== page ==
Other email exchanges on those two days raised concerns about lost beach parking revenue and community members' pushback about youth camps during the summer. "We can deal with our beach ordinance conflicts," the email from the B&H representative states. "Although Will Rogers doesn't always sell out, during the summer…we would be heavily impacted and, given the extreme heat, we're even seeing the lots reaching full capacity now." 

From October 2020 through February 2021, infrastructure was discussed in emails. They again expressed concerns about the accessibility of running water and electricity and installing new fire hydrants. 

In early March 2021, shortly before the motion requesting a feasibility study was filed, a CD 11 representative told CAO staffers that “the boss is firmly set on all of the sites.” 

A letter in mid-June from Mayor Eric Garcetti to Supervisors Kuehl and Janice Hahn with the subject line "County-owned beaches" indicated his support for the proposal and requested that B&H "waive the requirement for the City to pay for parking revenue lost for the duration these sites may be used in the future." Garcetti explained that the cost to the City for the three-year term [the term being contemplated] for the use of these sites would be "$35,904 annually or $107,712 for the three-year term" for WRSB. 

Another email in June from the CAO (then Richard Llewellyn, who left at the end of June and is now interim chief of staff for the Mayor, replaced  as CAO in early July by former deputy chief of staff  to the Mayor Matt Szabo) alerted CAO staffers and the City Attorney’s office to the fact that constituents were “lawyered up.”

Jumping ahead to June 22, 2021, emails once again addressed the use of a state park: "The State Department of Parks and Recreation would need to approve the use and sign onto your Coastal Commission CDP application." 

An additional document involving an L.A. County Safe Parking Lot Survey completed by B&H showed: “We are concerned about individuals having unfettered access to the sand and ocean when it’s dark and when the beach is ‘closed.’ Also, the lot is occasionally used at night by filming companies.”

Costs of building at the site were also discussed. One email indicated the estimated cost of the Will Rogers site would be $3,091,615.

PPCC Emails 

While email exchanges took place between the core groups of CAO, Bonin’s office and other agencies the PPCC addressed concerns with emails sent to multiple state, county and city agencies during the same time -- concerns the PPCC points out should have made the feasibility nonexistent from the beginning. Among them, the fact that governing documents [by which the city has been only a month-to-month lessee for 22 years], the Cal Parks General Plan for WRSB and controlling state law all require that the beach be used for public recreational uses only.

Emails sent from David Card, Chair of the PPCC, points out that one of the primary reasons for the PPCC” s opposition to homeless housing at Will Rogers is that: “Governing documents make clear that WRSB is a State Park which is to be used for recreational uses by all members of the public, not for housing of any kind.” The emails also state that putting up housing at Will Rogers would violate the Coastal Act's core mandate to protect public access to the beach, shoreline and ocean [public trust land].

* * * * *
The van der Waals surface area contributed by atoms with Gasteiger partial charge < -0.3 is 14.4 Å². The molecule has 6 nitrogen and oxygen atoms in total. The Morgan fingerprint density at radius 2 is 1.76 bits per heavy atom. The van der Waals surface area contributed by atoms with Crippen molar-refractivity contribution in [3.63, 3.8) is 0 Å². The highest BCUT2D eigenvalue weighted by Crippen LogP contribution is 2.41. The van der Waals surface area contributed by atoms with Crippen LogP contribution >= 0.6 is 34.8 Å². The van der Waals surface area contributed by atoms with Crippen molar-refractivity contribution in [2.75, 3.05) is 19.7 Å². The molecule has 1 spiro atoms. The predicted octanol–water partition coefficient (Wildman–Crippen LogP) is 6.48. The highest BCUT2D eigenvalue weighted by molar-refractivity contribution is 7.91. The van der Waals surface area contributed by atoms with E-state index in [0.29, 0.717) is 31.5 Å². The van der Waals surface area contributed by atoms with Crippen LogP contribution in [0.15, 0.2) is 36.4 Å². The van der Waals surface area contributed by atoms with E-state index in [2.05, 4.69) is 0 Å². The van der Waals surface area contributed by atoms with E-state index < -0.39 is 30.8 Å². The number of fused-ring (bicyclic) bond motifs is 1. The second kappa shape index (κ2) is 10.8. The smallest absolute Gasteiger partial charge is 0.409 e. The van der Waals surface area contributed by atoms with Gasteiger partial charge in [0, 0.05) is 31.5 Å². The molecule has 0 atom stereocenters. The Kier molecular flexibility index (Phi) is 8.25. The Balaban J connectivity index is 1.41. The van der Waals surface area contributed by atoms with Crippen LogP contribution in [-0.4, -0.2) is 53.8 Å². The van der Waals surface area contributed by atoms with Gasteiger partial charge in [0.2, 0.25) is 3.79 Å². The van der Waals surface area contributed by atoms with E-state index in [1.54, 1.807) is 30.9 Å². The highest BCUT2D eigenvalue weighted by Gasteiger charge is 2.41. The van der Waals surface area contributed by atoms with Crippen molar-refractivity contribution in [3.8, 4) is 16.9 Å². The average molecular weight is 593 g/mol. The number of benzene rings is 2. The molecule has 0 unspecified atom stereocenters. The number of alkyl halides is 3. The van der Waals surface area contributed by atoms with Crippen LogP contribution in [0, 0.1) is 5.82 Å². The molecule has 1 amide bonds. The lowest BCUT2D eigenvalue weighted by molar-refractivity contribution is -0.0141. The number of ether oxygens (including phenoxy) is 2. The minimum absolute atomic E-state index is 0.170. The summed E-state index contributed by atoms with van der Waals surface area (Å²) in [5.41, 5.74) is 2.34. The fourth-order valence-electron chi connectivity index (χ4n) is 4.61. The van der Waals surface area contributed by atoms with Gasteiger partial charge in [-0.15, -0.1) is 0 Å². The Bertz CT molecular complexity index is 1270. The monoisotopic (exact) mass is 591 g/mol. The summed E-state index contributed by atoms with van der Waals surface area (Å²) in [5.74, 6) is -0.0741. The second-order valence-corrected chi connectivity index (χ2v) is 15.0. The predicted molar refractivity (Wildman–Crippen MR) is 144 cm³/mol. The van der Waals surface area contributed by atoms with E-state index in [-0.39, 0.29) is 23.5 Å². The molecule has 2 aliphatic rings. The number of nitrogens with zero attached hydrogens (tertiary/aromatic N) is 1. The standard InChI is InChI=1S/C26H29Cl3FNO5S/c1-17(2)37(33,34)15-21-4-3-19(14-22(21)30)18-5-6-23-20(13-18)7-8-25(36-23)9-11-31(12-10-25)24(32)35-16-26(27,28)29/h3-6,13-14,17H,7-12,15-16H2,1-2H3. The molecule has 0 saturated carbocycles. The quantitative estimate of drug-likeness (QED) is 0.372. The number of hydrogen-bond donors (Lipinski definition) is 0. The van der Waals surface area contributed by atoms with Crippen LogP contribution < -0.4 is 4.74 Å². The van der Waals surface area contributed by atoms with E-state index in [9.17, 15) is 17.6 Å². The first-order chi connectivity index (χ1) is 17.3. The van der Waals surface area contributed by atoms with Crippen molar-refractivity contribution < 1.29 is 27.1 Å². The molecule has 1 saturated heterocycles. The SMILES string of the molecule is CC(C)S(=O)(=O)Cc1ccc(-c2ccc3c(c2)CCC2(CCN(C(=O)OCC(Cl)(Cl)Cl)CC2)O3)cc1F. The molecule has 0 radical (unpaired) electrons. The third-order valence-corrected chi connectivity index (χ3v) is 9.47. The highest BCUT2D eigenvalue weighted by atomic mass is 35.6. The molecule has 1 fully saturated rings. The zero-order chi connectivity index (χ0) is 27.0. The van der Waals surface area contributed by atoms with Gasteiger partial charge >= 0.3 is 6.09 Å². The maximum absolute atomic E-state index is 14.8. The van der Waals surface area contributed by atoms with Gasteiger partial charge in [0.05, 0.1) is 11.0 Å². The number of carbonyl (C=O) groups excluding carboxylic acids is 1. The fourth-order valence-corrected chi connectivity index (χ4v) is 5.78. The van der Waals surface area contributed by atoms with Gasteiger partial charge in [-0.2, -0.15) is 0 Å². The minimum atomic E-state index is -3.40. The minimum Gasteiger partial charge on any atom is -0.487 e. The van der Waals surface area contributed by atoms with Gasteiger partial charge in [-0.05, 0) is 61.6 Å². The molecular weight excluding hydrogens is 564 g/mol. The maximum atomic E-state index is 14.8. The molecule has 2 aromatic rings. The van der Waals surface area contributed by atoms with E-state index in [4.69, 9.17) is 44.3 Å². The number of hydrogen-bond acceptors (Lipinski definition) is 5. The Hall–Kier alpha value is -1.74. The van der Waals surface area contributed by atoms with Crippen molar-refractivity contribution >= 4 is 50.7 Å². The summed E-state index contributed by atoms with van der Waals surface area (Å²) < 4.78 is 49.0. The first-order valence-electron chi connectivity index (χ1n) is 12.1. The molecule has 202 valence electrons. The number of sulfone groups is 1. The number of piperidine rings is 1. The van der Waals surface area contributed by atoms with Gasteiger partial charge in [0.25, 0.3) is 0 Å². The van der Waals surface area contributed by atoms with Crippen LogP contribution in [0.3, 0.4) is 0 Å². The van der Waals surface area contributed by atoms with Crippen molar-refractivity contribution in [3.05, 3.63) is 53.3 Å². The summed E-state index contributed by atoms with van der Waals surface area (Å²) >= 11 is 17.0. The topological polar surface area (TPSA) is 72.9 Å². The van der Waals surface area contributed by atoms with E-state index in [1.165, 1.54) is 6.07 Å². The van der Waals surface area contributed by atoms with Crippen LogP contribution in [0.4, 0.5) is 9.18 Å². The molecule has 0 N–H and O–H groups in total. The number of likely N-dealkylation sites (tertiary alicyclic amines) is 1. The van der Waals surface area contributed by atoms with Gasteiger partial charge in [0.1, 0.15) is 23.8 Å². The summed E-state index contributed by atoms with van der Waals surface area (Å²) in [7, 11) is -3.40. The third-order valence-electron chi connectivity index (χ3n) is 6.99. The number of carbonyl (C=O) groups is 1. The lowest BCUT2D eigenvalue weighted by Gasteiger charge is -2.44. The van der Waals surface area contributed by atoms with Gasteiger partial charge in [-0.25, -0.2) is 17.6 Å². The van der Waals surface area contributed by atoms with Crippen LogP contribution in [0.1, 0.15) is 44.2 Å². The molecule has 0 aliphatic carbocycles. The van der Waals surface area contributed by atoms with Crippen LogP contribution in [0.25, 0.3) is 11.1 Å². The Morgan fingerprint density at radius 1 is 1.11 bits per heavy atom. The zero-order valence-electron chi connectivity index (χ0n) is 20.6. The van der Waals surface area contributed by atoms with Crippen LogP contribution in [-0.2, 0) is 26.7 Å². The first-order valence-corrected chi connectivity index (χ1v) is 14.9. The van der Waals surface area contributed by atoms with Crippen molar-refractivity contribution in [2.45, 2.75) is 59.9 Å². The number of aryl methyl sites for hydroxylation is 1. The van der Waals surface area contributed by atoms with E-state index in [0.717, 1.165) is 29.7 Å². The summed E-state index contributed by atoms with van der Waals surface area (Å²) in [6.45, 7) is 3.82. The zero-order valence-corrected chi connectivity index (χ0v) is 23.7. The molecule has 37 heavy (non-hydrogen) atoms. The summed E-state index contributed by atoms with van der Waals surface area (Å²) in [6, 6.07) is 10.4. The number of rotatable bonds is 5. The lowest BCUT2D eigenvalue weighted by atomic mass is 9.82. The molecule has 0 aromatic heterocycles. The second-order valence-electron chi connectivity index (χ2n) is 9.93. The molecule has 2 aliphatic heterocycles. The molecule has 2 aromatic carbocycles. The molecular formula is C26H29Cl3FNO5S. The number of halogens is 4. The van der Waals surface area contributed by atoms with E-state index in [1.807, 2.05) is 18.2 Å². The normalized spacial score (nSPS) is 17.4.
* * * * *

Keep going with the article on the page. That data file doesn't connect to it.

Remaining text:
As to whether a feasibility study was even needed in the first place: “This is nonsense.  A study, whether conducted by the city, county or state, is clearly not required to understand that it should be out of the question to use state beaches and their appurtenant facilities for homeless housing. State beaches are our crown jewel public resource, where dwelling or habitation is expressly prohibited by LA County law,” the PPCC highlighted in a public statement.

“We haven’t been able to find a single other instance in California where a homeless encampment or shelter of any kind has been allowed to be located at a public beach.  The reasons for this are obvious.  As Judge Carter recognized, these treasured public spaces must be reserved for use by all citizens as they were intended to be used: for public access and recreation, not as dwelling spaces for the homeless.”

The PPCC also said the fact that they and the Pacific Palisades Task Force on Homelessness – which daily conducts outreach with homeless individuals at WRSB -- were left out of the process from the beginning was “disturbing”.“Given the importance of this matter and the legitimate concerns expressed by constituents, the failure to acknowledge our concerns or respond at all is disturbing.”

Something Council District 11 Candidate Traci Park has also highlighted. “The city spent a lot of time and resources to conclude what we all knew all along: these locations were never feasible in the first place. If [Mike] Bonin had bothered to engage with the local community before bringing this motion, we could have told him that our beaches and parks were not suitable.  He didn’t ask, and he didn’t care.”

Spitz says she hopes that what she and the PPCC discovered through the latest public records will help as other areas [such as the MDR boat launch, a County-owned property] are still being considered. She also says that transparency is key in the process.

"We hope and trust that this ill-conceived idea will not be raised again—and that appropriate, safe sites, not involving beaches or parks, will be found to house the homeless in Los Angeles."